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Article
Publication date: 1 October 2007

Chris Abbott

Definitions of assistive technology are varied and sometimes contradictory and this raises particular issues for a new Journal seeking to address this area. A preference…

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338

Abstract

Definitions of assistive technology are varied and sometimes contradictory and this raises particular issues for a new Journal seeking to address this area. A preference for loose and wide definitions is seen as leading to a more inclusive grasp of the field. Disability itself is a contested concept and this has affected the approach taken to technology use for groups that have been identified as having special educational needs. A key focus of the Journal of Assistive Technologies is on the practices of technology use, rather than the tools themselves, and this is discussed in the light of the social model of inclusion. The use of the term e‐Inclusion leads to a discussion of a tentative taxonomy of this area: technology to train and rehearse; technology to assist learning and technology to enable learning. Practitioners and researchers from a range of backgrounds are invited to contribute to the debates raised in this article.

Details

Journal of Assistive Technologies, vol. 1 no. 1
Type: Research Article
ISSN: 1754-9450

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Article
Publication date: 6 November 2017

Seyed Mohammad Sadegh Khaksar, Fatemeh S. Shahmehr, Rajiv Khosla and Mei Tai Chu

By developing a conceptual model, the purpose of this paper is to improve the understanding of the role of social assistive technologies in facilitating the process of…

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1154

Abstract

Purpose

By developing a conceptual model, the purpose of this paper is to improve the understanding of the role of social assistive technologies in facilitating the process of service innovation in care providing organisations to adopt the principles of the consumer-directed care strategy and reduce perceived consumer vulnerability.

Design/methodology/approach

Using a cross-sectional survey method, the authors collected data through a survey questionnaire distributed among 335 aged caregivers and specialists. The conceptual model and its 11 research hypotheses were examined using confirmatory factor analysis in structural equation modelling. The rival and mediation models were also estimated.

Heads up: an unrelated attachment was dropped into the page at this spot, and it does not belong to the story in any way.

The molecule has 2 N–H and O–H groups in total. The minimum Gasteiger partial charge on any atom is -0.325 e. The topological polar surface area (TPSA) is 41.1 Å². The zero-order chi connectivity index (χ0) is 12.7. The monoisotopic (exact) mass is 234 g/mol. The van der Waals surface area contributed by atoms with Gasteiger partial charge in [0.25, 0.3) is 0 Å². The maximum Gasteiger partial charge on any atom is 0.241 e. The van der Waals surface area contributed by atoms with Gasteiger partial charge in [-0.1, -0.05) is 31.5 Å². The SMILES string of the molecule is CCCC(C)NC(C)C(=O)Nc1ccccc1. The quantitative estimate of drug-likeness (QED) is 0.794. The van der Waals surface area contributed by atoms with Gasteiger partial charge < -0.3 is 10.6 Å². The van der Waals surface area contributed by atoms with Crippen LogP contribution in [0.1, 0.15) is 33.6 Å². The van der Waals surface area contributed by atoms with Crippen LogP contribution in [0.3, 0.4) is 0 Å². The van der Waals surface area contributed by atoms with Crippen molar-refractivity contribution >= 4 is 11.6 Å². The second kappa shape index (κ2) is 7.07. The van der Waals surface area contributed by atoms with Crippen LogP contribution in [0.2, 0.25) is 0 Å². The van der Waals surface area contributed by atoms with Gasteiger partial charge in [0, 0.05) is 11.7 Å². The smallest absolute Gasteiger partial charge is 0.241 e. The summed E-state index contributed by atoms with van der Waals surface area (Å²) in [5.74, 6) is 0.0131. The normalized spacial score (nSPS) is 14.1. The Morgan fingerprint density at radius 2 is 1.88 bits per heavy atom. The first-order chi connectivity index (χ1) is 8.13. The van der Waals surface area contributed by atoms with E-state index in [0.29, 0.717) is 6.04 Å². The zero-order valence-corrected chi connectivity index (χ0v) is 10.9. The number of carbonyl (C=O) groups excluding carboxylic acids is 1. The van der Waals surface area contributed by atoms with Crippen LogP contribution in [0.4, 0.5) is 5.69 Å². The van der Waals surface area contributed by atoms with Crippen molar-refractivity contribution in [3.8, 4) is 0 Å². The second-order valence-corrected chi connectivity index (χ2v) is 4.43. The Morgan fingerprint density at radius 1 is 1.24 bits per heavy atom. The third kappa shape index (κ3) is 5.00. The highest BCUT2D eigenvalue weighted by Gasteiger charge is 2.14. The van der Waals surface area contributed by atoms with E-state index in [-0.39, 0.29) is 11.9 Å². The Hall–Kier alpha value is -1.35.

Findings

The conceptual model was validated and eight of eleven hypotheses were supported. It was found that dynamic capabilities are crucial to developing service innovation concept in care providing organisations. In this way, social assistive technologies play a facilitating role to promote the consumer-directed care strategy throughout care providing organisations and allow care providers to enhance wellbeing of vulnerable older people based on their socio-economic status. From the lens of aged care providers, it was also found that the consumer-directed care strategy implemented in aged care facilities may help reduce consumer vulnerability among older people especially when they use social assistive technologies in their service settings.

Practical implications

This study suggests aged care service providers should boost dynamic service innovation capabilities to improve the need for social assistive technologies in aged care facilities with respect to the importance of the consumer-directed care strategy.

Originality/value

This study contributes to the development and validation of a conceptual model for the use of social assistive technologies to sustain service innovation in aged care business models and enhance the consumer-directed care strategy’s performance to better understand consumer vulnerability among older people.

Details

Journal of Services Marketing, vol. 31 no. 7